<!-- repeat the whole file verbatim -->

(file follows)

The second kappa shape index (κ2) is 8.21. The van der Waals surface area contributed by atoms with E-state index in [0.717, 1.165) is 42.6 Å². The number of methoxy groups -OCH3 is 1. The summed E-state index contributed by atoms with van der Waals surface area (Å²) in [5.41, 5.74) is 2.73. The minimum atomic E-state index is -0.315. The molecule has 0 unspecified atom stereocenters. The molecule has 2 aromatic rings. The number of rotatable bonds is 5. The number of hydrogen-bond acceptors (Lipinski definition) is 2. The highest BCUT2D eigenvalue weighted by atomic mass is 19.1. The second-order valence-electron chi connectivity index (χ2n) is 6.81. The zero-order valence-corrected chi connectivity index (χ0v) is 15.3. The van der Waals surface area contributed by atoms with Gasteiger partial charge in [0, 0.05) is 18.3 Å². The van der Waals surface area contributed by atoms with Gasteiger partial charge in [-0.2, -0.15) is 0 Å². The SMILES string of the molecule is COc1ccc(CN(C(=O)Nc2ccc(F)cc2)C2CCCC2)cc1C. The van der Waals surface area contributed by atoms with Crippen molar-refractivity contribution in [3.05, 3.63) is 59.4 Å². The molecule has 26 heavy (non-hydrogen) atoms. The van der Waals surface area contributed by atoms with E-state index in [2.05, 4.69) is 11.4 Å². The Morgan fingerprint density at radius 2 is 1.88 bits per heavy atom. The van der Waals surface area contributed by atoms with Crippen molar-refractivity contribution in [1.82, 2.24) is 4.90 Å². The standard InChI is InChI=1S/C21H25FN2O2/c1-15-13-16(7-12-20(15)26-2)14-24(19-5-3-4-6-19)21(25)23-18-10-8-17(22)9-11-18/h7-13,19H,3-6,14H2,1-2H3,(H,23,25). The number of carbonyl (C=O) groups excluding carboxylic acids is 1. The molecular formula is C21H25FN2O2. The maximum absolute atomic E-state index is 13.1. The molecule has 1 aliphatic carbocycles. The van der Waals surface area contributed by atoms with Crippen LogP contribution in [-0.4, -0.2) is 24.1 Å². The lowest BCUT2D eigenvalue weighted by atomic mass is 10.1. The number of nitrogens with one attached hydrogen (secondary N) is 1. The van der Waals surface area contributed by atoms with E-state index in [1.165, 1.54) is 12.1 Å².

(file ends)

The second kappa shape index (κ2) is 8.21. The van der Waals surface area contributed by atoms with E-state index in [0.717, 1.165) is 42.6 Å². The number of methoxy groups -OCH3 is 1. The summed E-state index contributed by atoms with van der Waals surface area (Å²) in [5.41, 5.74) is 2.73. The minimum atomic E-state index is -0.315. The molecule has 0 unspecified atom stereocenters. The molecule has 2 aromatic rings. The number of rotatable bonds is 5. The number of hydrogen-bond acceptors (Lipinski definition) is 2. The highest BCUT2D eigenvalue weighted by atomic mass is 19.1. The second-order valence-electron chi connectivity index (χ2n) is 6.81. The zero-order valence-corrected chi connectivity index (χ0v) is 15.3. The van der Waals surface area contributed by atoms with Gasteiger partial charge in [0, 0.05) is 18.3 Å². The van der Waals surface area contributed by atoms with Gasteiger partial charge in [-0.2, -0.15) is 0 Å². The SMILES string of the molecule is COc1ccc(CN(C(=O)Nc2ccc(F)cc2)C2CCCC2)cc1C. The van der Waals surface area contributed by atoms with Crippen molar-refractivity contribution in [3.05, 3.63) is 59.4 Å². The molecule has 26 heavy (non-hydrogen) atoms. The van der Waals surface area contributed by atoms with E-state index in [2.05, 4.69) is 11.4 Å². The Morgan fingerprint density at radius 2 is 1.88 bits per heavy atom. The van der Waals surface area contributed by atoms with Crippen molar-refractivity contribution in [1.82, 2.24) is 4.90 Å². The standard InChI is InChI=1S/C21H25FN2O2/c1-15-13-16(7-12-20(15)26-2)14-24(19-5-3-4-6-19)21(25)23-18-10-8-17(22)9-11-18/h7-13,19H,3-6,14H2,1-2H3,(H,23,25). The number of carbonyl (C=O) groups excluding carboxylic acids is 1. The molecular formula is C21H25FN2O2. The maximum absolute atomic E-state index is 13.1. The molecule has 1 aliphatic carbocycles. The van der Waals surface area contributed by atoms with Crippen LogP contribution in [-0.4, -0.2) is 24.1 Å². The lowest BCUT2D eigenvalue weighted by atomic mass is 10.1. The number of nitrogens with one attached hydrogen (secondary N) is 1. The van der Waals surface area contributed by atoms with E-state index in [1.165, 1.54) is 12.1 Å².